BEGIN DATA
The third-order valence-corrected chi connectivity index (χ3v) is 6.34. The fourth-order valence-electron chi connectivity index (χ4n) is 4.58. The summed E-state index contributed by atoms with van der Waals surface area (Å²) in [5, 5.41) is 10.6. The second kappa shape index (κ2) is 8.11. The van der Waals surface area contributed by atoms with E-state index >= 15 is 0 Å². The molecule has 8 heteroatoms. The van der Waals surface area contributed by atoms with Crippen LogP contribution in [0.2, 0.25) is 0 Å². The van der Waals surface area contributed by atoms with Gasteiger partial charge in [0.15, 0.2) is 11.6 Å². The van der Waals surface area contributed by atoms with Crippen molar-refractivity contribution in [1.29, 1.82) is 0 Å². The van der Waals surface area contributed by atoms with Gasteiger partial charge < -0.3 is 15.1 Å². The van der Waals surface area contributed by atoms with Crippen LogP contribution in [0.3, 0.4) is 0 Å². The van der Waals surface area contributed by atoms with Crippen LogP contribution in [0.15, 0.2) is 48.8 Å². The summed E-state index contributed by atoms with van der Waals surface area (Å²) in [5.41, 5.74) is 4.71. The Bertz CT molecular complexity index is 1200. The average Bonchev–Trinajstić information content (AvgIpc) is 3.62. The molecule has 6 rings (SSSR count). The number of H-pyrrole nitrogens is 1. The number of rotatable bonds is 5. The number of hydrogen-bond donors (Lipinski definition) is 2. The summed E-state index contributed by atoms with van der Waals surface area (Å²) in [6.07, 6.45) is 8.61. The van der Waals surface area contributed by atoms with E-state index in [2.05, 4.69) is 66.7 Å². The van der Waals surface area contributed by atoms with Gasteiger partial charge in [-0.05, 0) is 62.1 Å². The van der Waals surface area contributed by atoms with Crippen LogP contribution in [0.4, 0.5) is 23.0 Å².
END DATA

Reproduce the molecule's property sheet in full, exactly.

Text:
The third-order valence-corrected chi connectivity index (χ3v) is 6.34. The fourth-order valence-electron chi connectivity index (χ4n) is 4.58. The summed E-state index contributed by atoms with van der Waals surface area (Å²) in [5, 5.41) is 10.6. The second kappa shape index (κ2) is 8.11. The van der Waals surface area contributed by atoms with E-state index >= 15 is 0 Å². The molecule has 8 heteroatoms. The van der Waals surface area contributed by atoms with Crippen LogP contribution in [0.2, 0.25) is 0 Å². The van der Waals surface area contributed by atoms with Gasteiger partial charge in [0.15, 0.2) is 11.6 Å². The van der Waals surface area contributed by atoms with Crippen molar-refractivity contribution in [1.29, 1.82) is 0 Å². The van der Waals surface area contributed by atoms with Gasteiger partial charge < -0.3 is 15.1 Å². The van der Waals surface area contributed by atoms with Crippen LogP contribution in [0.3, 0.4) is 0 Å². The van der Waals surface area contributed by atoms with Crippen LogP contribution in [0.15, 0.2) is 48.8 Å². The summed E-state index contributed by atoms with van der Waals surface area (Å²) in [5.41, 5.74) is 4.71. The Bertz CT molecular complexity index is 1200. The average Bonchev–Trinajstić information content (AvgIpc) is 3.62. The molecule has 6 rings (SSSR count). The number of H-pyrrole nitrogens is 1. The number of rotatable bonds is 5. The number of hydrogen-bond donors (Lipinski definition) is 2. The summed E-state index contributed by atoms with van der Waals surface area (Å²) in [6.07, 6.45) is 8.61. The van der Waals surface area contributed by atoms with E-state index in [2.05, 4.69) is 66.7 Å². The van der Waals surface area contributed by atoms with Gasteiger partial charge in [-0.05, 0) is 62.1 Å². The van der Waals surface area contributed by atoms with Crippen LogP contribution in [0.4, 0.5) is 23.0 Å².